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Let’s work together to fix sidewalks

Walking around downtown Brookhaven early in the morning, things are very quiet and peaceful.

The quiet and stillness of the morning provides a good opportunity to observe a very vibrant downtown. On this Labor Day weekend I think of the jobs that Brookhaven/ Lincoln County and neighboring county residents are provided by churches, government, retail and professional establishments and even the locally operated Daily Leader.

Consider that most all of these employers pay taxes that support the infrastructure that fuels the momentum of a downtown business district and keeps it alive and going. They also pay wages to employees who in turn pay taxes.

Many communities have dead or dying downtowns. Most communities would love to have just a piece of what Brookhaven’s downtown offers.

It is encouraging to walk by the new Miller and White Inc. accounting office building as it is being constructed. Walk a little farther and you pass Janie’s Pastry Shop & Bakery, where you might see Vick, a local regular, enjoying his breakfast. The Inn on Whitworth provides visitors a unique place to spend the night before making sales calls on local businesses.

A person can enjoy a meal, take care of banking and buy jewelry, shoes and auto parts. You can see an attorney, pay those taxes, get a haircut, see a doctor, buy real estate, or replace a windshield. Many will take their child to school or to day care offered by First Baptist and First Methodist.

For sure, there are many other fine and successful businesses on the Boulevard and other areas of Brookhaven. These also contribute to the growth and vitality of the local economy.

As a central business district and community focal point downtowns across the country are good examples of community pride.

Downtown Brookhaven needs a little help. The sidewalks aren’t rolled up at night but they are buckling and cracking up.

One of the most important institutions downtown is the United States Postal Service. Better known as the post office, this location greatly benefits the downtown area. Business owners and employees, from downtown and elsewhere, visit the post office daily. Many residents and visitors photograph the inside and outside of the historic building to mail to family and friends across the country.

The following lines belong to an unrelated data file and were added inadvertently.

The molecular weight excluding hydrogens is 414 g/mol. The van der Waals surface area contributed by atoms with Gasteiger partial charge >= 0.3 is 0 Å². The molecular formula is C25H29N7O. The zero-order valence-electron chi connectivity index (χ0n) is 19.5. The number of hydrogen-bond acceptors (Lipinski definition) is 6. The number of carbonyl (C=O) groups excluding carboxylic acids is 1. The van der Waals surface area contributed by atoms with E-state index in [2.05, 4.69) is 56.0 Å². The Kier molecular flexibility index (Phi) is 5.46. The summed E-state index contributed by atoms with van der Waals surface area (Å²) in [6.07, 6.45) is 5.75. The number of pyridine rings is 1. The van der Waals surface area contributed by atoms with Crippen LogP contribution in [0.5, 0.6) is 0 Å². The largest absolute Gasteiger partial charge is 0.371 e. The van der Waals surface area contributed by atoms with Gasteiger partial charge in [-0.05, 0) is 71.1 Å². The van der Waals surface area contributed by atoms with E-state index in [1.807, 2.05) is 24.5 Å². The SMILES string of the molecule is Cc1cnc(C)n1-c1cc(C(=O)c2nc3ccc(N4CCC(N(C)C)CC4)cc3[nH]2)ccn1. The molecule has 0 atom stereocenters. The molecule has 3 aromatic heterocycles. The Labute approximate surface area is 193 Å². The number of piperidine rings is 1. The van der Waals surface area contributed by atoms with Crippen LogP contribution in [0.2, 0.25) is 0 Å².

Brookhaven is indeed fortunate to still have an active and historic downtown post office. As most know, many of these have been closed or moved to the outskirts of towns.

Most people who use the downtown post office know the local employees, Patrice Smith Mobley, Cassandra Washington and Russell Anderson, as they are all very friendly and helpful to every customer. They indirectly help bring, and maintain, many jobs downtown.

More than a month ago, the sidewalks in front of the post office began to rise, and the cracks in the concrete became a safety hazard for those who use the facility. So, the USPS placed cones and orange tape to caution citizens.

Prompted by a reader’s question, The Daily Leader’s Katie Williamson, asked Shirley Estes, Ward Four alderman who would be responsible for the needed repairs.

Estes had earlier met with the local postmaster and determined the sidewalk was on USPS right of way. Therefore, USPS, and not the city, would be making the repairs.

I’m happy that Alderman Estes was proactive when she learned the sidewalk was causing safety issues for the post office. That’s good government.

However, if we are going to be good neighbors and foster community pride in downtown and all of Brookhaven, I think the city, since it can move more quickly than USPS, should make the repairs to the sidewalk. Work out an agreement whereby the city is reimbursed. I know the devil is in the details; especially one government agency dealing with another (in this case independent) agency but this is downtown Brookhaven. The post office is an important partner with all of downtown.

Repair the sidewalks at the post office. Develop a plan and implement a timeline to repair or replace them across the entire downtown area.

Support those businesses, individuals and institutions spending public and private monies to rehab or build new properties. This support will surely help Brookhaven become the most talked about and visited community in Mississippi.

<cTypeface:Italic> Otis Raybon is the publisher of The Daily Leader. Contact him at otis.raybon@dailyleader.com or (601) 833-6961. <cTypeface:Plain>